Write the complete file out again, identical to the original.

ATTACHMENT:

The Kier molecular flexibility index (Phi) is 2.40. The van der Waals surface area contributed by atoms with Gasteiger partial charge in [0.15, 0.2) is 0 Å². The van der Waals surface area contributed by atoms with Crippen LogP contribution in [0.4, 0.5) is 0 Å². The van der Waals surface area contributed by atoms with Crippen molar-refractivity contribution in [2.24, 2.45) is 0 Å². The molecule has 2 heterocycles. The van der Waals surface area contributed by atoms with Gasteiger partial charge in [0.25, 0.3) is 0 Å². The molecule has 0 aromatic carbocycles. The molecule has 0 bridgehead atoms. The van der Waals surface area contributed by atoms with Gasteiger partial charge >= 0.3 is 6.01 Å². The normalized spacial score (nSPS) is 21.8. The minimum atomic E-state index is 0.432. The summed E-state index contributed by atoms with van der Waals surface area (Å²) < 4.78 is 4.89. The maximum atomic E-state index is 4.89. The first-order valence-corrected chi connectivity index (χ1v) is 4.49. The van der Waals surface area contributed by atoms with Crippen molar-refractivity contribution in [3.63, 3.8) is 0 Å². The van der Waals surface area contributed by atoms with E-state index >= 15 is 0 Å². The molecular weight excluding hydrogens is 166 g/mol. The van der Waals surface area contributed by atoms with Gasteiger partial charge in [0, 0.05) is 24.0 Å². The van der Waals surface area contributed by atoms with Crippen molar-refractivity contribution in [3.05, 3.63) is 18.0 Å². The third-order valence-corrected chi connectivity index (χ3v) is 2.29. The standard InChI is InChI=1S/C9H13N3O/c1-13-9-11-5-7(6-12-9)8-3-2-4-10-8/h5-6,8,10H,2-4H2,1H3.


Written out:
The Kier molecular flexibility index (Phi) is 2.40. The van der Waals surface area contributed by atoms with Gasteiger partial charge in [0.15, 0.2) is 0 Å². The van der Waals surface area contributed by atoms with Crippen LogP contribution in [0.4, 0.5) is 0 Å². The van der Waals surface area contributed by atoms with Crippen molar-refractivity contribution in [2.24, 2.45) is 0 Å². The molecule has 2 heterocycles. The van der Waals surface area contributed by atoms with Gasteiger partial charge in [0.25, 0.3) is 0 Å². The molecule has 0 aromatic carbocycles. The molecule has 0 bridgehead atoms. The van der Waals surface area contributed by atoms with Gasteiger partial charge >= 0.3 is 6.01 Å². The normalized spacial score (nSPS) is 21.8. The minimum atomic E-state index is 0.432. The summed E-state index contributed by atoms with van der Waals surface area (Å²) < 4.78 is 4.89. The maximum atomic E-state index is 4.89. The first-order valence-corrected chi connectivity index (χ1v) is 4.49. The van der Waals surface area contributed by atoms with Crippen molar-refractivity contribution in [3.63, 3.8) is 0 Å². The van der Waals surface area contributed by atoms with E-state index >= 15 is 0 Å². The molecular weight excluding hydrogens is 166 g/mol. The van der Waals surface area contributed by atoms with Gasteiger partial charge in [0, 0.05) is 24.0 Å². The van der Waals surface area contributed by atoms with Crippen molar-refractivity contribution in [3.05, 3.63) is 18.0 Å². The third-order valence-corrected chi connectivity index (χ3v) is 2.29. The standard InChI is InChI=1S/C9H13N3O/c1-13-9-11-5-7(6-12-9)8-3-2-4-10-8/h5-6,8,10H,2-4H2,1H3.